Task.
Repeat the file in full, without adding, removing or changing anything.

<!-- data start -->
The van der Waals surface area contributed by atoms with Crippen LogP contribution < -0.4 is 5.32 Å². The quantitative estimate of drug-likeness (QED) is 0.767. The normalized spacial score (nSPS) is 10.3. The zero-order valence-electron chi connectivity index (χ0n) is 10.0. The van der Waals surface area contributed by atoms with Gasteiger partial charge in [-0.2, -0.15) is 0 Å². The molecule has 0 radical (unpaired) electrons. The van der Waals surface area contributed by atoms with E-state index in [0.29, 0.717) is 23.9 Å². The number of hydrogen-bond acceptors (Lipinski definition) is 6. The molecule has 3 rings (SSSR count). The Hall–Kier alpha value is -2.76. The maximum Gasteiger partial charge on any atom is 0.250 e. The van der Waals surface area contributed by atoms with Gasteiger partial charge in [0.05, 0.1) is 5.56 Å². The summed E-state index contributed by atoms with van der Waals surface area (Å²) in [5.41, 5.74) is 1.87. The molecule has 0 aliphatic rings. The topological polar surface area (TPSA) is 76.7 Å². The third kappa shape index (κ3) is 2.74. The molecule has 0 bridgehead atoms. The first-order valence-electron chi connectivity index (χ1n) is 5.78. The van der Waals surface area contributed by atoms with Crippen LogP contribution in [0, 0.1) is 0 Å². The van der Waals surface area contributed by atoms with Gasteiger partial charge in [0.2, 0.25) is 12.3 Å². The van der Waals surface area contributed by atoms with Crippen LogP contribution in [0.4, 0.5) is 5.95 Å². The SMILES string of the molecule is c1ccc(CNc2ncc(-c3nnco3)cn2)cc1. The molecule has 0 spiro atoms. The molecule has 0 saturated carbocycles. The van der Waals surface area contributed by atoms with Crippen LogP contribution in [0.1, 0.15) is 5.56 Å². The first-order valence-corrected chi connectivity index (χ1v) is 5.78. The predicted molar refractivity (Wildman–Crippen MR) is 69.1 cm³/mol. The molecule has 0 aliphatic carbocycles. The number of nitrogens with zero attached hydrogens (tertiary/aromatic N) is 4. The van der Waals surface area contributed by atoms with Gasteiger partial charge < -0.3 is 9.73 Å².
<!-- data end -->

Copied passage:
The van der Waals surface area contributed by atoms with Crippen LogP contribution < -0.4 is 5.32 Å². The quantitative estimate of drug-likeness (QED) is 0.767. The normalized spacial score (nSPS) is 10.3. The zero-order valence-electron chi connectivity index (χ0n) is 10.0. The van der Waals surface area contributed by atoms with Gasteiger partial charge in [-0.2, -0.15) is 0 Å². The molecule has 0 radical (unpaired) electrons. The van der Waals surface area contributed by atoms with E-state index in [0.29, 0.717) is 23.9 Å². The number of hydrogen-bond acceptors (Lipinski definition) is 6. The molecule has 3 rings (SSSR count). The Hall–Kier alpha value is -2.76. The maximum Gasteiger partial charge on any atom is 0.250 e. The van der Waals surface area contributed by atoms with Gasteiger partial charge in [0.05, 0.1) is 5.56 Å². The summed E-state index contributed by atoms with van der Waals surface area (Å²) in [5.41, 5.74) is 1.87. The molecule has 0 aliphatic rings. The topological polar surface area (TPSA) is 76.7 Å². The third kappa shape index (κ3) is 2.74. The molecule has 0 bridgehead atoms. The first-order valence-electron chi connectivity index (χ1n) is 5.78. The van der Waals surface area contributed by atoms with Crippen LogP contribution in [0, 0.1) is 0 Å². The van der Waals surface area contributed by atoms with Gasteiger partial charge in [0.2, 0.25) is 12.3 Å². The van der Waals surface area contributed by atoms with Crippen LogP contribution in [0.4, 0.5) is 5.95 Å². The SMILES string of the molecule is c1ccc(CNc2ncc(-c3nnco3)cn2)cc1. The molecule has 0 spiro atoms. The molecule has 0 saturated carbocycles. The van der Waals surface area contributed by atoms with Crippen LogP contribution in [0.1, 0.15) is 5.56 Å². The first-order valence-corrected chi connectivity index (χ1v) is 5.78. The predicted molar refractivity (Wildman–Crippen MR) is 69.1 cm³/mol. The molecule has 0 aliphatic carbocycles. The number of nitrogens with zero attached hydrogens (tertiary/aromatic N) is 4. The van der Waals surface area contributed by atoms with Gasteiger partial charge < -0.3 is 9.73 Å².